The Problem of Professionalism and the local church

I blogged last week about a few trends that affect us as a church in the UK; consumerism, individualism, entertainment and the peculiarly Christian Conference-ism.  But there’s another one I think is worth us thinking though because it has a huge impact on us as churches across the UK.

Professionalism.  Professionalism has led many of us to divide life up.  It creates a secular sacred divide.  A sense that I am one thing – professional – in my workplace and another in the rest of life.  There are clear and obvious problems there for us as Christians who are called to be transformed in our thinking, to view the whole of life as under Christ with no areas exempt from his call and service.  It also creates a ready excuse not to evangelise, or if you are the boss to preclude anyone from evangelising in the workplace.  Professionalism becomes a mode of living.

But I wonder if there is a slightly more nefarious impact of professionalism.  It leads us to divorce our work life geographically from our home life.  So we tend to commute to work.  According to the last national census the average commute time is 54 minutes, and there is evidence that this has continued to rise with the average commute now being over an hour.  I think much of that is to do with professionalism, we no longer want to live and work in the same community.

And there are obvious negative impacts of this.  For a start, an hour commute there and back every day equates to 10 hours commuting a week,  that’s over 40 hours a month (Or a whole week at work).  That’s over 450 hours a year once you take off holidays.  That is a huge chunk of time.  Time which is lost.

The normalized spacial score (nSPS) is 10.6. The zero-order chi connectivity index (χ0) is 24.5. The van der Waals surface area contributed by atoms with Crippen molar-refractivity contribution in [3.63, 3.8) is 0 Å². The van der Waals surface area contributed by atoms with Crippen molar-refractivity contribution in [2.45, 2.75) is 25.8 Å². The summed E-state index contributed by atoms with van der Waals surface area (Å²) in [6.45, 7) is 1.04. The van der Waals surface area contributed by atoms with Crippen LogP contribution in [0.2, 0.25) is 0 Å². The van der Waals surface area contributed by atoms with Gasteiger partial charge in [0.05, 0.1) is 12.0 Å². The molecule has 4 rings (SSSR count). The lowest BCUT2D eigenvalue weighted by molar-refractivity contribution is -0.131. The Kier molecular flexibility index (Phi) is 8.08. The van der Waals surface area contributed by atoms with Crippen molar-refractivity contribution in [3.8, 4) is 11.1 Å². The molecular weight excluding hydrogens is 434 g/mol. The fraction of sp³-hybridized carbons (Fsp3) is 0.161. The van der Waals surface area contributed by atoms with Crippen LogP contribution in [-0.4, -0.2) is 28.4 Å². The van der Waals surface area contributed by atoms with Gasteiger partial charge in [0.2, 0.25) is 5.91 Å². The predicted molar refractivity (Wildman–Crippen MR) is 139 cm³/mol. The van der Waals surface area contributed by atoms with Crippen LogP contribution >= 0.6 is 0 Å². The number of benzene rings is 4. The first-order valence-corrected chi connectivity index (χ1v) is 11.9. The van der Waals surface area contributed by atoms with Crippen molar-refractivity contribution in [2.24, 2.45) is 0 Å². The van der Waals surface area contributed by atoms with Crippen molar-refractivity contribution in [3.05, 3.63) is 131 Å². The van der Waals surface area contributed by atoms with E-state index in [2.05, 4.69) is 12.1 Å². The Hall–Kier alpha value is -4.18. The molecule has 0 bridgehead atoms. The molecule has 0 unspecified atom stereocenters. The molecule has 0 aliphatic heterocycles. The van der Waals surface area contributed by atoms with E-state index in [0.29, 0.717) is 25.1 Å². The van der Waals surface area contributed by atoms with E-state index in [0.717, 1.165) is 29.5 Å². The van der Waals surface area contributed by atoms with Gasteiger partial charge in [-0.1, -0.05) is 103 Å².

But it also means we are isolating ourselves when it comes to church.  If my work is an hour away how will I invite my colleagues to come to church with me or join me at an event?  And that time and distance becomes an obvious barrier to cultivating gospel capable friendships.  It leads too many communities to essentially be commuter communities.  Communities in geography only where people are present only in an evening, exhausted, and at weekends when they are busily fraught doing all the things they haven’t had time to do all the rest of the week, or commuting to events or to visit family.

As a pastor my contract stipulates that I live within a relatively small radius of the church building.  I am expected to live and work within the community that I serve.  But I wonder if pastors are the only ones we expect this of?  How would it transform your church if everyone lived within the community in which you serve?  And what does it say about your church if no one lives within the geographical location in which you meet on Sunday?

Professionalism has subtly influenced church as it has created commuter culture.  I wonder how much the commuter mindset has influenced our thinking in terms of journey times to work.  How much more easily we’re prepared to commute to a bigger church because we’re used to commuting and think nothing of it?  But I also wonder how much this keeps church at an emotional and spiritual distance due to geographical distance.  Providing a ready made reason to do ‘community’ on our terms, to opt into events rather than really do life together.  It feeds into our comfort and consumerism.